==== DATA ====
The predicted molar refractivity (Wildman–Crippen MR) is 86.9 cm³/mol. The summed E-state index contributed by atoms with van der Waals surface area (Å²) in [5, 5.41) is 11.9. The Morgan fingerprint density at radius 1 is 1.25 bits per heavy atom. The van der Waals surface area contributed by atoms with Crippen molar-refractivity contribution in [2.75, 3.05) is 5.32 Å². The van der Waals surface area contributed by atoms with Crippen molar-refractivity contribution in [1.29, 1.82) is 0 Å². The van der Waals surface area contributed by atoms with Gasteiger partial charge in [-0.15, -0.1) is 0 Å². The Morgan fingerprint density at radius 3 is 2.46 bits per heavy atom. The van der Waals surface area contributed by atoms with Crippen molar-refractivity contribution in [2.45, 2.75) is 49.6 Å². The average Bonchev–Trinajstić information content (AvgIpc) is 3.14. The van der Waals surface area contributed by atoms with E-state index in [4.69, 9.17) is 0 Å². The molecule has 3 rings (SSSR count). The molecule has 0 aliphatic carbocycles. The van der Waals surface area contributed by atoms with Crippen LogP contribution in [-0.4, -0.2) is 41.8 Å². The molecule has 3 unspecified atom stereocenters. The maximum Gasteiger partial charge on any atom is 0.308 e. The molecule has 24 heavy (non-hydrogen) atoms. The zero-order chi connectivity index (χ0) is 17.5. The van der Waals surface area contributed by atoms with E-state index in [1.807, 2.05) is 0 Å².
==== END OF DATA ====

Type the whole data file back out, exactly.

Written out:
The predicted molar refractivity (Wildman–Crippen MR) is 86.9 cm³/mol. The summed E-state index contributed by atoms with van der Waals surface area (Å²) in [5, 5.41) is 11.9. The Morgan fingerprint density at radius 1 is 1.25 bits per heavy atom. The van der Waals surface area contributed by atoms with Crippen molar-refractivity contribution in [2.75, 3.05) is 5.32 Å². The van der Waals surface area contributed by atoms with Crippen molar-refractivity contribution in [1.29, 1.82) is 0 Å². The van der Waals surface area contributed by atoms with Gasteiger partial charge in [-0.15, -0.1) is 0 Å². The Morgan fingerprint density at radius 3 is 2.46 bits per heavy atom. The van der Waals surface area contributed by atoms with Crippen molar-refractivity contribution in [2.45, 2.75) is 49.6 Å². The average Bonchev–Trinajstić information content (AvgIpc) is 3.14. The van der Waals surface area contributed by atoms with E-state index in [4.69, 9.17) is 0 Å². The molecule has 3 rings (SSSR count). The molecule has 0 aliphatic carbocycles. The van der Waals surface area contributed by atoms with Crippen LogP contribution in [-0.4, -0.2) is 41.8 Å². The molecule has 3 unspecified atom stereocenters. The maximum Gasteiger partial charge on any atom is 0.308 e. The molecule has 24 heavy (non-hydrogen) atoms. The zero-order chi connectivity index (χ0) is 17.5. The van der Waals surface area contributed by atoms with E-state index in [1.807, 2.05) is 0 Å².